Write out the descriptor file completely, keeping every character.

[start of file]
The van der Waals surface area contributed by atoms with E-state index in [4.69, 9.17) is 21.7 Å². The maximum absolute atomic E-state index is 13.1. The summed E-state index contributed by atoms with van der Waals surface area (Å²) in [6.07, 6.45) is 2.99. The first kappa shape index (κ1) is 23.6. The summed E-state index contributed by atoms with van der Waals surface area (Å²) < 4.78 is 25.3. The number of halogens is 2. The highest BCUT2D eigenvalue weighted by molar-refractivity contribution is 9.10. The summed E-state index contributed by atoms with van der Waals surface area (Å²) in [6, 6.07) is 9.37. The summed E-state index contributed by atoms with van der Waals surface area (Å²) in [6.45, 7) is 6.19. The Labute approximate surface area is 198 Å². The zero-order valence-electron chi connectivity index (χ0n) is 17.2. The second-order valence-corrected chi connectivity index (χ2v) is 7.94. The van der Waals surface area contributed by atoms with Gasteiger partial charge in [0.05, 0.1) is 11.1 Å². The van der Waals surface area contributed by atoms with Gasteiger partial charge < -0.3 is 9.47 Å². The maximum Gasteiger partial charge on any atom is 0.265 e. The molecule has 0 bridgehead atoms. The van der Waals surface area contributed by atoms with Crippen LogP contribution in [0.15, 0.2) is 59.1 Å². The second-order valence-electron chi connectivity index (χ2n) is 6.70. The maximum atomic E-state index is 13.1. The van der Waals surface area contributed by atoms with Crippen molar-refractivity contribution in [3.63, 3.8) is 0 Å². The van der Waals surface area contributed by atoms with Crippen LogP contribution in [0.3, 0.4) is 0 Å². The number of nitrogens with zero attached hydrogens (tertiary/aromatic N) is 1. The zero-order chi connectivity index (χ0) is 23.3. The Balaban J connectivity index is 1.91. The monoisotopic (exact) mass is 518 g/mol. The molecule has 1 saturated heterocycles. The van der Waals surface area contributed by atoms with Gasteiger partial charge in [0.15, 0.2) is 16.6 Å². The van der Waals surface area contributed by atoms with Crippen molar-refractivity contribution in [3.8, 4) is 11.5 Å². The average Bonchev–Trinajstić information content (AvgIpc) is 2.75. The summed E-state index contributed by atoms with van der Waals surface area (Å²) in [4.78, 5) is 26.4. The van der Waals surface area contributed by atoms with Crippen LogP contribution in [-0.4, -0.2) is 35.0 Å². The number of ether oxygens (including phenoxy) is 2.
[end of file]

The van der Waals surface area contributed by atoms with E-state index in [4.69, 9.17) is 21.7 Å². The maximum absolute atomic E-state index is 13.1. The summed E-state index contributed by atoms with van der Waals surface area (Å²) in [6.07, 6.45) is 2.99. The first kappa shape index (κ1) is 23.6. The summed E-state index contributed by atoms with van der Waals surface area (Å²) < 4.78 is 25.3. The number of halogens is 2. The highest BCUT2D eigenvalue weighted by molar-refractivity contribution is 9.10. The summed E-state index contributed by atoms with van der Waals surface area (Å²) in [6, 6.07) is 9.37. The summed E-state index contributed by atoms with van der Waals surface area (Å²) in [6.45, 7) is 6.19. The Labute approximate surface area is 198 Å². The zero-order valence-electron chi connectivity index (χ0n) is 17.2. The second-order valence-corrected chi connectivity index (χ2v) is 7.94. The van der Waals surface area contributed by atoms with Gasteiger partial charge in [0.05, 0.1) is 11.1 Å². The van der Waals surface area contributed by atoms with Gasteiger partial charge < -0.3 is 9.47 Å². The maximum Gasteiger partial charge on any atom is 0.265 e. The molecule has 0 bridgehead atoms. The van der Waals surface area contributed by atoms with Crippen LogP contribution in [0.15, 0.2) is 59.1 Å². The second-order valence-electron chi connectivity index (χ2n) is 6.70. The maximum atomic E-state index is 13.1. The van der Waals surface area contributed by atoms with Crippen molar-refractivity contribution in [3.63, 3.8) is 0 Å². The van der Waals surface area contributed by atoms with Crippen LogP contribution in [0.3, 0.4) is 0 Å². The number of nitrogens with zero attached hydrogens (tertiary/aromatic N) is 1. The zero-order chi connectivity index (χ0) is 23.3. The Balaban J connectivity index is 1.91. The monoisotopic (exact) mass is 518 g/mol. The molecule has 1 saturated heterocycles. The van der Waals surface area contributed by atoms with Gasteiger partial charge in [0.15, 0.2) is 16.6 Å². The van der Waals surface area contributed by atoms with Crippen molar-refractivity contribution in [3.8, 4) is 11.5 Å². The average Bonchev–Trinajstić information content (AvgIpc) is 2.75. The summed E-state index contributed by atoms with van der Waals surface area (Å²) in [4.78, 5) is 26.4. The van der Waals surface area contributed by atoms with Crippen LogP contribution in [-0.4, -0.2) is 35.0 Å². The number of ether oxygens (including phenoxy) is 2.